In Ontario’s Muskoka cottage country, another facility, Greenestone, opened its doors in June 2008. It provides executive health and wellness retreats that not only educate executives about health risks, but also emphasize lifestyle and life balance. Their goal? “To produce a healthier, happier, more productive workforce,” says Greenestone General Manager, Kim Leslie-De La Cruz.

One-stop shopping
For busy executives, the efficiency of executive health programs is a big draw. Health assessments are typically scheduled over a three-to-four-hour block in one day. They usually include a risk review, exhaustive physical exam, lengthy doctor-patient consultation, exercise and nutrition assessment, psychological evaluation, and a detailed follow-up report—all handled by a multidisciplinary team that includes physicians, nurses, exercise physiologists, nutritionists, physiotherapists, optometrists and life coaches. It’s a lot, but “the assessment is timely and does not require six different appointments over the course of several months. This is very attractive to our clients,” says Sanjay Shah, president of ExecHealth, an Ottawa-based health management company.

Donna Clark, national manager of payroll and benefits at Gowlings, one of Canada’s largest national law firms, agrees. “Lawyers are busy people. A comprehensive assessment organized in one visit is very appealing.”

While tailored to time-pressed executives, a health assessment builds in significant face-to-face time between client and physician—at least one hour—that both clients and doctors welcome. “When we bring in new physicians who have been in regular practice, universally they come to me and say, ‘This is the way I’ve always envisioned delivering quality care,'” says Dr. Elman.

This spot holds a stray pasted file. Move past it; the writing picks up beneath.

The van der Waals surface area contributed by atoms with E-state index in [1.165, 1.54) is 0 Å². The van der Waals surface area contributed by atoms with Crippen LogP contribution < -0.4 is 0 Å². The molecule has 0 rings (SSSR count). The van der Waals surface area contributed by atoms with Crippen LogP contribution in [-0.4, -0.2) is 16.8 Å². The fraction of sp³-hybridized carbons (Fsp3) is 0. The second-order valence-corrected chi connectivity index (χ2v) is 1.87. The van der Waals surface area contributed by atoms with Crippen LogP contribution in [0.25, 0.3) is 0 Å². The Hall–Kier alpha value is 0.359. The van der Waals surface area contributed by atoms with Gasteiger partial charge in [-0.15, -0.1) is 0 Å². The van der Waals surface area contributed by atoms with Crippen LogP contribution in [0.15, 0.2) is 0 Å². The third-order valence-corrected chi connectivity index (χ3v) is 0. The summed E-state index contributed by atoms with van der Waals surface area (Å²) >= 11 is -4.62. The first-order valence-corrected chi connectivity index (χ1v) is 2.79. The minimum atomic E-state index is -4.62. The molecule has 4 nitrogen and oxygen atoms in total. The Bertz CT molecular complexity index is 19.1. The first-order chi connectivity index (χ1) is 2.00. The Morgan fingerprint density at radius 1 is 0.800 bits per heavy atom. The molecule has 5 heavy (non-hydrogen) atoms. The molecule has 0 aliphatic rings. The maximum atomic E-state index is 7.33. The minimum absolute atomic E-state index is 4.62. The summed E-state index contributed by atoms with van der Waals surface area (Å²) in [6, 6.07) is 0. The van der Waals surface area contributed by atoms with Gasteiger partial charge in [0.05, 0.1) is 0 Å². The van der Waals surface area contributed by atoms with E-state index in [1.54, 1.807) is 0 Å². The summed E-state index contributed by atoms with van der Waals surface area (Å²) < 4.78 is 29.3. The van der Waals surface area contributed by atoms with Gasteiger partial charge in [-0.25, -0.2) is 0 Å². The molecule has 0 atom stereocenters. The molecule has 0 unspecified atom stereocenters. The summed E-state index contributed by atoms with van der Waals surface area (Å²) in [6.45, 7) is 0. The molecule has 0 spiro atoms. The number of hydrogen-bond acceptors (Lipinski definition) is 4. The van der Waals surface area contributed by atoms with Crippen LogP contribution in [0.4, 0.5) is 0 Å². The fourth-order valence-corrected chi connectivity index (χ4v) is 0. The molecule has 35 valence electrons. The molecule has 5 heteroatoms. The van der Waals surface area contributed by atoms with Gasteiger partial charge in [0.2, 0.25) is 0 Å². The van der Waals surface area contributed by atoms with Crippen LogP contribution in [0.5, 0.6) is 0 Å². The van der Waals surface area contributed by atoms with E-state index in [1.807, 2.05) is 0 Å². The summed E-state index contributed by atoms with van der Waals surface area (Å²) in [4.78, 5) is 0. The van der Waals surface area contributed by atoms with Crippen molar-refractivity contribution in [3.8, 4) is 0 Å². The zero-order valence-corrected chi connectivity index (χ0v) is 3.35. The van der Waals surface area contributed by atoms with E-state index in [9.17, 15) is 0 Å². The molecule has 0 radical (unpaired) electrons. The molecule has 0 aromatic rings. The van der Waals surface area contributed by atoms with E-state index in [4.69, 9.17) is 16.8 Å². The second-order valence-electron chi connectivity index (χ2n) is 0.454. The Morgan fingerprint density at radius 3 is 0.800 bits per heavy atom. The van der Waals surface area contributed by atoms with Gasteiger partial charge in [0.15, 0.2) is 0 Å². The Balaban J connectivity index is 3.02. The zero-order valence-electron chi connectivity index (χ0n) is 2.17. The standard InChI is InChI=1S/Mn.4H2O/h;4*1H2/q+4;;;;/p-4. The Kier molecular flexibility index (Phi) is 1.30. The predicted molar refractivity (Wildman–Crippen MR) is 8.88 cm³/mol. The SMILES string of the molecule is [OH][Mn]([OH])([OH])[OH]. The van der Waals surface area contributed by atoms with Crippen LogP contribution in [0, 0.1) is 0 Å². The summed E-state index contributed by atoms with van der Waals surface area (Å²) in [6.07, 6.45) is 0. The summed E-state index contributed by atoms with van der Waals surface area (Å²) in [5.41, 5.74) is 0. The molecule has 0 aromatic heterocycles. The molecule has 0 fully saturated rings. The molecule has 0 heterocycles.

A better bottom line
Better health can mean a better bottom line. “Healthy people are more productive and are away less often,” says Blackshaw. A 2002 study of 1,773 executives found that those who participated in regular executive health assessments lost 45% fewer workdays to illness. For Wilson, a long-time Medisys client, the investment in executive health programs is well worth it. “Anything that can help prevent executive disability is a great thing.”

Improved productivity is another plus. “Encouraging partners to be proactive about their health is a benefit not only to them but to the firm,” points out Clark. “For Gowlings, having healthy partners contributes to the firm being healthy and providing service at the highest level.” Leslie-De La Cruz believes that a healthy executive can improve overall workplace wellness. “If you commit to making small changes yourself ” you will influence those around and below you.”

Executive health programs also give HR executives another edge. “More and more HR departments are telling us that these programs are crucial for recruiting and retaining top executives,” says Shah. “Not having a program can be a real deal-breaker.”

Too much care?